Child Custody Military Style: a different kind of battle

military child custodyAn active-duty military serviceman recently approached us with an inquiry regarding his wish to gain custody of his two sons, as the other siblings are over 18 years old and living independently. He and his wife had divorced in early 2013; at the time, both parents agreed it was in the children’s best interest to live with their mother. Since that time, he was stationed across the country in Virginia. On a visit back to California to see his newborn grandchild, it came to our potential client’s attention that his sons were living under unstable conditions. His ex-wife had been evicted, and since had taken the two younger children to live with a friend. Her driver’s license was suspended, her vehicle registration expired, and her car uninsured. These realities were very concerning to this man, hence why he came looking for a “quick resolution” to gain custody of the two boys.

The first thing this man needs to accept is that a quick resolution is highly unlikely. California has jurisdiction over the two children, and they won’t be able to move with him to Virginia without a successful motion in the San Diego Family Court for sole physical custody. The man’s ex-wife will presumably put up a fight, with or without the help of an attorney. He must also take into consideration what his sons want, as judges are supposed to listen to the feelings of children regarding child custody if they’re over the age of 14. This man needs to look at this situation holistically and see that the process for gaining custody after almost three years will be an uphill battle. Of course, nothing is impossible, and a military man equipped with perseverance most likely has the skill set to see this type of battle through. We wish him good luck!

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Refusing to refile

ArgumentJust as each person is different, every divorce case is different. Perhaps if this wasn’t true, there’d be less divorce! Though that world might be easier, it certainly isn’t the one in which we live, as seen by the interesting scenario a potential client approached us with.

He and his wife had filled a separation agreement. They were both in accordance that neither party wished to be supported by the other. In the final stretch of the divorce process, the couple hit a bump in the road on the way to separate paths that so enraged this man’s wife that she began “stonewalling”. According to the husband, he deleted some old pictures, which infuriated his wife to the point where she refused to refile a FL-141. This is a mandatory form in which you swear to the court that you have served your Preliminary and/or your Final Declaration of Disclosure. Though this is a personal matter, this man believes his wife won’t listen to reason. He asks if his next step should be to request a trial.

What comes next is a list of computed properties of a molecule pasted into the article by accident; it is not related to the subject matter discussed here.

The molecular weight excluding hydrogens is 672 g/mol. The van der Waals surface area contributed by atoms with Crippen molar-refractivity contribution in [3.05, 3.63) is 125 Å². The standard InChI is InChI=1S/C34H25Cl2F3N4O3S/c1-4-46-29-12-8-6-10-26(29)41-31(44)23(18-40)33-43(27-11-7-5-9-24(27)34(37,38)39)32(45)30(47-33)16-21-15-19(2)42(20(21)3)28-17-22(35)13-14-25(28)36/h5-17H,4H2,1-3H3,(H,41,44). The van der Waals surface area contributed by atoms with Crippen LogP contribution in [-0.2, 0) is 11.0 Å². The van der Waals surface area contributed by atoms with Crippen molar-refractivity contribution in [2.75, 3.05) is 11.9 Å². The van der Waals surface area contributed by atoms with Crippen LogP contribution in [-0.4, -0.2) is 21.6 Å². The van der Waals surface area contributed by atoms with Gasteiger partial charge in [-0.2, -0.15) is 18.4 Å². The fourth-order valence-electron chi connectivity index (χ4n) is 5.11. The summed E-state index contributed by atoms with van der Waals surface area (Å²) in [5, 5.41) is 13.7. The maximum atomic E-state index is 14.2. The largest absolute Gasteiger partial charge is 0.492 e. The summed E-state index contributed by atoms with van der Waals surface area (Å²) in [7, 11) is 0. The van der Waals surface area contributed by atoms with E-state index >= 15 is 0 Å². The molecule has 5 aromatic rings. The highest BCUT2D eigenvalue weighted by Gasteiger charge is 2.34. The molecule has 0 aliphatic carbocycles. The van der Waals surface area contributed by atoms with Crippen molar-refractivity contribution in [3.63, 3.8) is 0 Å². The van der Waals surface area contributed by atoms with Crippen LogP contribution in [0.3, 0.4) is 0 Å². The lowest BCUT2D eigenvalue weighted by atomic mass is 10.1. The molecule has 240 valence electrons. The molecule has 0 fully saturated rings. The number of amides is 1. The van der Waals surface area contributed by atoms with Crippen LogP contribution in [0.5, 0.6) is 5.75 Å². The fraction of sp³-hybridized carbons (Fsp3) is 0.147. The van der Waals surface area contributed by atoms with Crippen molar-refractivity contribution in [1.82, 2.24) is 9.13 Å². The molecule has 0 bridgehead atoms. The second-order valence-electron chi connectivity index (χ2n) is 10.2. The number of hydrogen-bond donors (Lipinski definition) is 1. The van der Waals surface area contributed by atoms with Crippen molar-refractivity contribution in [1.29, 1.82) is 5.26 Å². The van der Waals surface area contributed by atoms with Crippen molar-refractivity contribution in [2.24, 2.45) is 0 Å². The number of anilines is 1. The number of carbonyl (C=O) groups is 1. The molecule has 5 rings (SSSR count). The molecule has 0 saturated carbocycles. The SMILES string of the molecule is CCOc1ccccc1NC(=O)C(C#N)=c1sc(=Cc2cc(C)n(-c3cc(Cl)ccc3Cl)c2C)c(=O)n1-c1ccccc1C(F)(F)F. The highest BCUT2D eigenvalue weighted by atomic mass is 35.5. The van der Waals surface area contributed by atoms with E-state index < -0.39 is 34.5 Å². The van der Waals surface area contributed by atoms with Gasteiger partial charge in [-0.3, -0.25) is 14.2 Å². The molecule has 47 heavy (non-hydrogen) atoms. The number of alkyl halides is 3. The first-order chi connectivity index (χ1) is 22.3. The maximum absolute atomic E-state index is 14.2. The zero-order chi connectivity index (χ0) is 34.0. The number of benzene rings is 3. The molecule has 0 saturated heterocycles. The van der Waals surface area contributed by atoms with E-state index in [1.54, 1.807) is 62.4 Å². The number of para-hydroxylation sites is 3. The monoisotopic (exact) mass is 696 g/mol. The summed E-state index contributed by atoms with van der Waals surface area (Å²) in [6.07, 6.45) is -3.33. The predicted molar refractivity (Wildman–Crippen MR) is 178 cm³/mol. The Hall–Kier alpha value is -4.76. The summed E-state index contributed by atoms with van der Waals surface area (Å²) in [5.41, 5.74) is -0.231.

The key idea to remember: don’t jump the gun. It is best to do all things possible to avoid a trial, especially if you can’t afford a lawyer, as this man indicated he could not. Rather, he should start with a sincere letter apologizing for deleting the old photos. Ask her politely to move forward. If she doesn’t listen, then this man will have to file a motion to compel, which is never easy to do without legal assistance.

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Business law: it’s just personal

Close up of businessman placing wooden block on jenga tower

We’ve all heard the phrase “It’s nothing personal, it’s just business”. But what about when it is personal? For example, what if after 23 years of holding stock in a company, you’re told that you are not entitled to any of your shares? Let’s look a little closer.

A potential client recently came forward with an interesting situation. 23 years ago, he and a business partner started a real estate company and received shares (50% of total issued) in the private company. Three years after the company started, this man stopped all association with the company and partner, but kept his stock. Now 20 years later, he wants to sell his stock. The company, however, which happens to be the only other share holder, claims this man verbally gave up his shares when he disassociated himself with the company those 20 years ago. With the original certificate of ownership in his arsenal, and no signature of his waiving his right to his shares, this potential client wonders what he should do in order for his stock ownership to be recognized.

If this man was sitting in our office, the first thing I’d ask is how much these shares are worth. With the passage of 20 years and no written records to support either side, fighting over this in court has the potential to be very expensive and very risky. On the other hand, having the original certificate puts the burden of disproving share rights on the opposing party. Furthermore, if he does own half the shares, anything the “partner” might have done since the man disassociated himself to deprive him of his interest would probably be void. You need a majority of shares to elect directors, and a majority of directors to make management decisions, and the “partner” didn’t have a majority.

The smartest thing for this man to do is to consult with a lawyer and start making waves. But one should always bear in mind that if there’s nothing to get at the end, there’s no use in throwing away money getting there.

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